Europeans don’t need or want to work like Americans

According to Nicolai Tangen, head of Norway’s sovereign wealth fund, Europe is less hard-working, less ambitious, more regulated, and more risk-averse than the US. Yet, the average European is also likely to live a healthier, happier, and longer life than the average American.

So why should Europe become more like the US?


Well, if you are an investor like Nicolai Tangen, the answer is simple: the more productive your workers are, the more economic growth you will experience. This economic growth leads to stock market growth and greater returns for investors.

Over the past decade, as US worker productivity has, on average, outpaced that of EU workers, the US economy has been growing at a faster rate than the EU’s. This has led to a widening divergence of company valuations on both sides of the pond. 

Consequently, Nicolai Tangen’s investments in US-listed securities have been more profitable than his investments in EU-listed securities, potentially why he is calling out the lower productivity of EU workers. It's not good for returns.

Although it’s debatable whether US workers are more productive than EU workers—as on a per-hour basis, some EU countries are more productive than the US—it is undeniable that the US and the EU have different attitudes towards work.

Social contract

While a generalisation, this phrase sums things up nicely:

 "Europeans work to live, Americans live to work."

This is reflected in the social contract EU workers expect with employers:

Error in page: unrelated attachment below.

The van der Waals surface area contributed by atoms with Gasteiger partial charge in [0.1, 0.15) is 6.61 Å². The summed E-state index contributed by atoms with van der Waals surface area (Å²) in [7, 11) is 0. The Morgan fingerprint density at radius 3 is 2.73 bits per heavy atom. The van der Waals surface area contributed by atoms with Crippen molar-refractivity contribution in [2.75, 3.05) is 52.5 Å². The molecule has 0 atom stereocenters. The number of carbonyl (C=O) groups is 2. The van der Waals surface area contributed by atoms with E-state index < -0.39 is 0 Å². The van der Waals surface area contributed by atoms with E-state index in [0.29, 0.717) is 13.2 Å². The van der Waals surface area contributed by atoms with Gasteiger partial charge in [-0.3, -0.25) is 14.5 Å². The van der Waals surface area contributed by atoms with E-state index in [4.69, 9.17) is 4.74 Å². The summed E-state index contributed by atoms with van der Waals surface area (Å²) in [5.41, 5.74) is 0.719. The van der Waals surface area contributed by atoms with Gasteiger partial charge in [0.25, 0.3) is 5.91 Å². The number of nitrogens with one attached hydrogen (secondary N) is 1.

• Work-life balance: Whereas the EU legally mandates working hours and vacations, the US only issues guidelines. The average EU worker has a better work-life balance than the average US worker; they work fewer hours a week and enjoy more paid holidays.
  • Social security: In the EU, governments are expected to fund healthcare, unemployment, and the retirement of workers, whereas in the US, workers are expected to contract these services privately. In contrast to the EU, the US places more importance on individualism and self-reliance.
  • Job security: Workers in the EU have many protections, while US workers can be fired without cause. There are strict laws about dismissal in the EU. Equally, while EU workers must provide notice before changing jobs, US workers can change employers more freely.

In the end, there are fundamental differences in EU and US attitudes towards work, which make it unlikely that the EU would try to emulate the US employment model in pursuit of growth. However, the EU does need to boost productivity somehow.

Overall, Europeans are satisfied with a system that generates less growth but is more equitable for society as a whole. While Europeans do need to focus on productivity, this should be enhanced by technology, for example, rather than loosening or eroding worker rights.

The EU should not exchange health for wealth.

Gregory Kennedy is a columnist for Investment Officer Luxembourg. His columns appear every other week. He also works as a business development manager at